Liahona
I Chose to Stay. Here’s How You Can Help Someone Stay Too
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Digital Only: Young Adults

I Chose to Stay. Here’s How You Can Help Someone Stay Too

I’ve struggled with depression and thoughts of suicide. And here are the ways people truly helped me stay.

Holding Hand

Fourteen times.

Fourteen times is the amount of times something in my brain has snapped, causing me to think that I can’t go on. Each one of these times has been painful, yet filled with life-saving miracles.

One of the most common questions people ask when they find out my struggle is, “What can I do to help?” In an effort to answer this question and to help others in their ministering efforts, I want to share this list of the 14 most helpful things people have done for me that have given me the strength to stay.

  1. Check on their immediate safety. When I have reached out for help, people have responded quickly by asking questions like: “Are you alone right now?” “Are you thinking of doing something?” “Can I come talk to you?” These questions can allow them to evaluate what is going on and decide if they need to intervene.

  2. Make sure they’re not alone. Being alone only causes thoughts and feelings to get worse until they seem unbearable. In my weak moments, family and friends have stepped in, either by coming to my house to sit with me or by picking me up to be with them.

  3. Express love. The three simple words, “I love you” say, “I need you and want you to stay. If you were gone, I would hurt, so please hold on.” These words give me strength and add to my ability to endure.

  4. Promise them that it will get better. In my darkest moments, I am entirely blinded by depression. Someone reminding me that there is hope, that how I feel in the present moment is not how I will feel forever, gives me something to hold onto again. I can’t comprehend that anything can possibly get better, but I can trust in someone else’s hope.

  5. Give warm hugs. That kind of physical contact brings immediate comfort to my aching heart. I feel safe wrapped up in someone else’s arms and the overpowering sorrow and fear subside for a small moment.

  6. Help them meet their physical needs. When everything in my world feels like it’s falling apart, meeting my basic needs is difficult. My husband makes me food, reminds me to drink water, and helps me do what’s necessary for a good night’s sleep. These basic needs are directly tied to caring for your mental health.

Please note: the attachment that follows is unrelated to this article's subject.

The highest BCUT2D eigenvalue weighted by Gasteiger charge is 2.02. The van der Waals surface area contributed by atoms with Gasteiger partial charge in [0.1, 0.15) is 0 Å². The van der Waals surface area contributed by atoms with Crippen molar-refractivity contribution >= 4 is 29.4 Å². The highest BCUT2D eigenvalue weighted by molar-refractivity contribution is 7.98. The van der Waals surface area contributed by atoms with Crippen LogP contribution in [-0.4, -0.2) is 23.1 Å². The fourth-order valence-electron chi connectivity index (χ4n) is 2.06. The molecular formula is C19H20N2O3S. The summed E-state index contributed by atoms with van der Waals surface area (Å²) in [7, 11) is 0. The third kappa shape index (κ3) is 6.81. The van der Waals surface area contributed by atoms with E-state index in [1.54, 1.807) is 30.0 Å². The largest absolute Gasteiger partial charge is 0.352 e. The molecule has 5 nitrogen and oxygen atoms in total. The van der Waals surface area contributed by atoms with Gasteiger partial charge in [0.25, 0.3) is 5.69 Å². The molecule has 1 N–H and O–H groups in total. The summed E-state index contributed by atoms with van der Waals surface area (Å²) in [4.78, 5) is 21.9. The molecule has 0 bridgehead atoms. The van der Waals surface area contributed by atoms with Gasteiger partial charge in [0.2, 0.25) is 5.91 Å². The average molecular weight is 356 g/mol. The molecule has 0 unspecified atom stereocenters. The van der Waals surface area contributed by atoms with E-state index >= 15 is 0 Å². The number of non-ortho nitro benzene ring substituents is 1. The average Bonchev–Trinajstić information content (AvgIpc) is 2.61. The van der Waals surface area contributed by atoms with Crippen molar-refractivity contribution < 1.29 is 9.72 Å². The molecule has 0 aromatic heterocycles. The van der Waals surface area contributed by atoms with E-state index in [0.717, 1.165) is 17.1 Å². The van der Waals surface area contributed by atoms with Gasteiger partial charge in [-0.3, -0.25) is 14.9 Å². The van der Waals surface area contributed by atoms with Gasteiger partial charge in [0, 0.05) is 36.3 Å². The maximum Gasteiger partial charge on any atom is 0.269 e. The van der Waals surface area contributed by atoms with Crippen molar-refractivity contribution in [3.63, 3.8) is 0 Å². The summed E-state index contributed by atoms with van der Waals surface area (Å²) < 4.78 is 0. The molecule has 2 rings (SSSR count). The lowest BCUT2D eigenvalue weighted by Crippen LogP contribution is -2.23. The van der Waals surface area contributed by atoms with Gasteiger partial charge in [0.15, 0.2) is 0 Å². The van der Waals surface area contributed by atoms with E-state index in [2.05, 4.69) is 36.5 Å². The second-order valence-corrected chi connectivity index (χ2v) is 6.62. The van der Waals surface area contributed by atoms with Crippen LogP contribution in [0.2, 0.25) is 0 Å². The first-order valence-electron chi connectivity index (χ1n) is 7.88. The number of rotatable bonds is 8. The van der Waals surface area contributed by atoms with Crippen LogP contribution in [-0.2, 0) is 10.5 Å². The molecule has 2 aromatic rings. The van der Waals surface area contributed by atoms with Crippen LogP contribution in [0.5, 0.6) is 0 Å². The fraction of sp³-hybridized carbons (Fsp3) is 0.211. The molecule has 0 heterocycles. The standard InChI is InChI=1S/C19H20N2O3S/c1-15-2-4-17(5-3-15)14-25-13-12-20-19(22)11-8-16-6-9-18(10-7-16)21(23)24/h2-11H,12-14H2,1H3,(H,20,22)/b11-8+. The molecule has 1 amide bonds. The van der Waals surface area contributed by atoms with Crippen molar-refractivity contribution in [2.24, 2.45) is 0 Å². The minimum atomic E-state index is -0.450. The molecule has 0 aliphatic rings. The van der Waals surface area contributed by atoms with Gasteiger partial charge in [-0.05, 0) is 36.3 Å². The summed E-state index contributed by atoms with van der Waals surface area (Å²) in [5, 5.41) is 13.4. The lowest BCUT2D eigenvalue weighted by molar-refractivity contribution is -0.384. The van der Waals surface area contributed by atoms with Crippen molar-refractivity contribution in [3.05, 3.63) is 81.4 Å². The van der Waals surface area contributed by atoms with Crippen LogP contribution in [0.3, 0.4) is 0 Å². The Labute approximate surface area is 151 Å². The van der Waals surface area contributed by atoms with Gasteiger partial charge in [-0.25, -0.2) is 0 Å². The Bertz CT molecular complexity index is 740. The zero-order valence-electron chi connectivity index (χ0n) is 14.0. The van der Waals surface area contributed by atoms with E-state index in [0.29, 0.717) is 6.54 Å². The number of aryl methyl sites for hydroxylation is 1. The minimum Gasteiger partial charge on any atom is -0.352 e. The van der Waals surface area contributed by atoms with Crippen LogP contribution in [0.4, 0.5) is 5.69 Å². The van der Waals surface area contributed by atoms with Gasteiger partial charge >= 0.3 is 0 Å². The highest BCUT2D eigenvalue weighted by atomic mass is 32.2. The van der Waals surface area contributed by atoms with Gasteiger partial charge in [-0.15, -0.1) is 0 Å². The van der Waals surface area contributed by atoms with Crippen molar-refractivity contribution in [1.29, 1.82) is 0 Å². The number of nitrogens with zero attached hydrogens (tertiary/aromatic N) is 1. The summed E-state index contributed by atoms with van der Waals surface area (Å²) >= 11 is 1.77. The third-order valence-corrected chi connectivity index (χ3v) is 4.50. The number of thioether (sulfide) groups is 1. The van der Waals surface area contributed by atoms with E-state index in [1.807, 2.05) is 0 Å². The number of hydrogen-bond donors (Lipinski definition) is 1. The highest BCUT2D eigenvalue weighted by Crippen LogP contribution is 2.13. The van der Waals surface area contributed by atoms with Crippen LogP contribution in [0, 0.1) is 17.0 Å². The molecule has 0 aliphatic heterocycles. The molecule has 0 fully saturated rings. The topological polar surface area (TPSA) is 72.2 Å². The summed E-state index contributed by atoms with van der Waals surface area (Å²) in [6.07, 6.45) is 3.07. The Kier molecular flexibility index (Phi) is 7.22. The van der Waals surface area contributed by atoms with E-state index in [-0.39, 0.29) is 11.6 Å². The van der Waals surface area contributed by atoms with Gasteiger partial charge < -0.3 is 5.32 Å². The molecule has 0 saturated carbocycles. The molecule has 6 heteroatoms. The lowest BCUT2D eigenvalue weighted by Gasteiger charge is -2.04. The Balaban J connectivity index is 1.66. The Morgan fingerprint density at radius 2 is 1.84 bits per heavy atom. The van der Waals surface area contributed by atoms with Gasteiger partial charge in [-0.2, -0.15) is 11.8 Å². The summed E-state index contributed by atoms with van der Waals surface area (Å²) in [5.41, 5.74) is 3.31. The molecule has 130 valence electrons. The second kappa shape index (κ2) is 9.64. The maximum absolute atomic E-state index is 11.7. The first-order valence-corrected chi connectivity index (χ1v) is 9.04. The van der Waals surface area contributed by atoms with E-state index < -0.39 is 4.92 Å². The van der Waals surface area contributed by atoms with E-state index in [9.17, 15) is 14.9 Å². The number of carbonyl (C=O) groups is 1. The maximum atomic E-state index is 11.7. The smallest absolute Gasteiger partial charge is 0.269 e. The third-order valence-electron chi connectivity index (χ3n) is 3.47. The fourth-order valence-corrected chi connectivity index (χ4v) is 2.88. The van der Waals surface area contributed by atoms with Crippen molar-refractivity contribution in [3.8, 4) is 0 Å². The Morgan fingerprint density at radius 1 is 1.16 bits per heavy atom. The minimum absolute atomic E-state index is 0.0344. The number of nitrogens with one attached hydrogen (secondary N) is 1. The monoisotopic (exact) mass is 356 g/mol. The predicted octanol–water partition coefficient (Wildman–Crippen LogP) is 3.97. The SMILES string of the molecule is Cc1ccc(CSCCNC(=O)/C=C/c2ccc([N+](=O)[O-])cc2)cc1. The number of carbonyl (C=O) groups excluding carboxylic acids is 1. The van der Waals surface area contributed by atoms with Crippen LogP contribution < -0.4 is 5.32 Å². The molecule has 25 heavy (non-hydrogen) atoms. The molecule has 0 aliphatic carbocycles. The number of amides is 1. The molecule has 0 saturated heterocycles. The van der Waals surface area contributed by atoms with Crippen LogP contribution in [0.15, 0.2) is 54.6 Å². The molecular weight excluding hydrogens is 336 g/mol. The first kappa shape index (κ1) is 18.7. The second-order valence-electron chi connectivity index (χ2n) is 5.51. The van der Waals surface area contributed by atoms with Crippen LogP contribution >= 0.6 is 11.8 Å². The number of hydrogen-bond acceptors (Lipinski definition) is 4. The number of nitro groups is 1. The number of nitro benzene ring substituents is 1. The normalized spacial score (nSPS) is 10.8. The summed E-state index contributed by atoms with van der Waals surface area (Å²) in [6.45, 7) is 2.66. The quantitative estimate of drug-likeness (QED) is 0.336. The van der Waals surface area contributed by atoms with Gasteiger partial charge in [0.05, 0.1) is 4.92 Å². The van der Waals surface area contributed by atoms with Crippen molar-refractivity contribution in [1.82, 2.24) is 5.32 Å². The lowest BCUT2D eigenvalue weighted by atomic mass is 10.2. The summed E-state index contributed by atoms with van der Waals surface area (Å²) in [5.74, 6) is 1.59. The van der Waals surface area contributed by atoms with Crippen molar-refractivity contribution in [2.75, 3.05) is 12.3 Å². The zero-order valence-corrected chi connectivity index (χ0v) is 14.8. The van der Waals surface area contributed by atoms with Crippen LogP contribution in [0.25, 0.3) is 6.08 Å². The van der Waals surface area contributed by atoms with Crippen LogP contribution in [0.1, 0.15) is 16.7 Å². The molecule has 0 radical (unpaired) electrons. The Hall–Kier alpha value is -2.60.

7. Repeat, “I won’t stop loving you. You are not burdening me.” In those hardest times, I can’t hear enough that I am not going to lose everyone around me by asking for help.

  8. Be available to listen and talk. When I’m surrounded by darkness, there are a million thoughts swirling around in my mind. Sometimes talking allows me to recognize that those thoughts are not rational. Other times, it’s in others’ responses that I can find clarity and peace.

  9. Remind them that they only need to take things day by day or minute by minute. When I am severely depressed, I cannot stay in the present moment no matter how hard I try. Everything that I have to do in the future fills my mind all at once. Having someone remind me to let go of all of those things relieves some of that stress.

  10. Have them promise you that they will stay and will continue reaching out. Promises are powerful. Saying out loud, “I promise I won’t do anything” brings incredible strength. It’s honestly very hard to say those words in the most difficult moments, but once I say it, I know I have to hold on. I know I can’t break my promise.

  11. Help them get the physical, emotional, professional, and spiritual help they need, including getting a priesthood blessing, meeting with their bishop, seeing a doctor or counselor, or going to the hospital, if necessary.

  12. Share your confidence in them. Someone once said to me, “You have been to the lowest point multiple times before, and you got back up every time. You can do that again.” Another friend once reassured me, “You won’t do anything. You’ve got this.” Their confidence in me gives me strength. It helps me recognize that I am stronger than depression.

  13. Remind them that you would be sad if they were gone. This helps me think outside of myself and remember those I love the most and how hurt they would be if I were gone.

  14. Help them recognize that healing is always possible. One of the most comforting things someone has ever said to me was, “You haven’t gone too far. You can’t go too far if you’re still here.” I think of that often now, especially when the lies in my mind tell me that I am too broken to heal.

While the last few years have tested my faith and stretched my soul, I have also seen miracles. My life has been changed by the countless, powerful examples I have seen of “mourning with those that mourn … and comforting those that stand in need of comfort” (Mosiah 18:9). I have gained compassion and understanding as my eyes have been opened to others’ challenges and as I have connected with their broken hearts in beautiful ways. I take hope in Sister Reyna I. Aburto’s words, “I testify to you that ‘thru cloud and sunshine,’ the Lord will abide with us, our ‘afflictions [can be] swallowed up in the joy of Christ,’ and ‘it is by grace that we are saved, after all we can do’” (“Thru Cloud and Sunshine, Lord, Abide with Me!” Ensign or Liahona, Nov. 2019, 59).

I have witnessed the healing power of Jesus Christ working in my life, giving me the strength to endure and the ability to find healing. You can be the one who helps someone else find that strength to stay.